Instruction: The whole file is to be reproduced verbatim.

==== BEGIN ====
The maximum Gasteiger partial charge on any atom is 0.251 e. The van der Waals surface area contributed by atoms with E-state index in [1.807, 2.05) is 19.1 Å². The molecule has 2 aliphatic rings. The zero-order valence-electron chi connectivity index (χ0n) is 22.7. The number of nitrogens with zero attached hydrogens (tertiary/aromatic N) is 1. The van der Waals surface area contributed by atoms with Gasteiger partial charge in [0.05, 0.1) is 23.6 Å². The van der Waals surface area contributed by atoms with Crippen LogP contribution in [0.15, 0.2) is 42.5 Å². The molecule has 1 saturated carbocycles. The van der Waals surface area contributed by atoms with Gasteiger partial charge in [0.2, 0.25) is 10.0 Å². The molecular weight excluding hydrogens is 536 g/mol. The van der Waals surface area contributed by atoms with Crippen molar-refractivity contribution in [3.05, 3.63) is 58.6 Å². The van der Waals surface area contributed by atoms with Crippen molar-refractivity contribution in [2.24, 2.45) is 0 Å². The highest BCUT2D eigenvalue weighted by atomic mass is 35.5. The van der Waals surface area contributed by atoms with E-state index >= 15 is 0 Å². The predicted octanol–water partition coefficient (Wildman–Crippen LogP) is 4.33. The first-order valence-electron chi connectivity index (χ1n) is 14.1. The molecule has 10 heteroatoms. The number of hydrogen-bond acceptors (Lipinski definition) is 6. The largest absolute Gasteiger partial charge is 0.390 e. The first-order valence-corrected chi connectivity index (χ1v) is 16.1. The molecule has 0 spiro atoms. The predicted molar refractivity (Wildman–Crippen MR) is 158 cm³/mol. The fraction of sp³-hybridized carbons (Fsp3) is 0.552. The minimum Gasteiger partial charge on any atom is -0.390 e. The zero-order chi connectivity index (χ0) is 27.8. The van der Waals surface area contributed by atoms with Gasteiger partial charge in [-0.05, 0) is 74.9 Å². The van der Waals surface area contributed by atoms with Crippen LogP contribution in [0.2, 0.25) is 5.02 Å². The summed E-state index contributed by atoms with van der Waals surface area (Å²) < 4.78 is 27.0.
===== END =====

The maximum Gasteiger partial charge on any atom is 0.251 e. The van der Waals surface area contributed by atoms with E-state index in [1.807, 2.05) is 19.1 Å². The molecule has 2 aliphatic rings. The zero-order valence-electron chi connectivity index (χ0n) is 22.7. The number of nitrogens with zero attached hydrogens (tertiary/aromatic N) is 1. The van der Waals surface area contributed by atoms with Gasteiger partial charge in [0.05, 0.1) is 23.6 Å². The van der Waals surface area contributed by atoms with Crippen LogP contribution in [0.15, 0.2) is 42.5 Å². The molecule has 1 saturated carbocycles. The van der Waals surface area contributed by atoms with Gasteiger partial charge in [0.2, 0.25) is 10.0 Å². The molecular weight excluding hydrogens is 536 g/mol. The van der Waals surface area contributed by atoms with Crippen molar-refractivity contribution in [3.05, 3.63) is 58.6 Å². The van der Waals surface area contributed by atoms with Crippen molar-refractivity contribution in [2.24, 2.45) is 0 Å². The highest BCUT2D eigenvalue weighted by atomic mass is 35.5. The van der Waals surface area contributed by atoms with E-state index >= 15 is 0 Å². The predicted octanol–water partition coefficient (Wildman–Crippen LogP) is 4.33. The first-order valence-electron chi connectivity index (χ1n) is 14.1. The molecule has 10 heteroatoms. The number of hydrogen-bond acceptors (Lipinski definition) is 6. The largest absolute Gasteiger partial charge is 0.390 e. The first-order valence-corrected chi connectivity index (χ1v) is 16.1. The molecule has 0 spiro atoms. The predicted molar refractivity (Wildman–Crippen MR) is 158 cm³/mol. The fraction of sp³-hybridized carbons (Fsp3) is 0.552. The minimum Gasteiger partial charge on any atom is -0.390 e. The zero-order chi connectivity index (χ0) is 27.8. The van der Waals surface area contributed by atoms with Gasteiger partial charge in [-0.05, 0) is 74.9 Å². The van der Waals surface area contributed by atoms with Crippen LogP contribution in [0.2, 0.25) is 5.02 Å². The summed E-state index contributed by atoms with van der Waals surface area (Å²) < 4.78 is 27.0.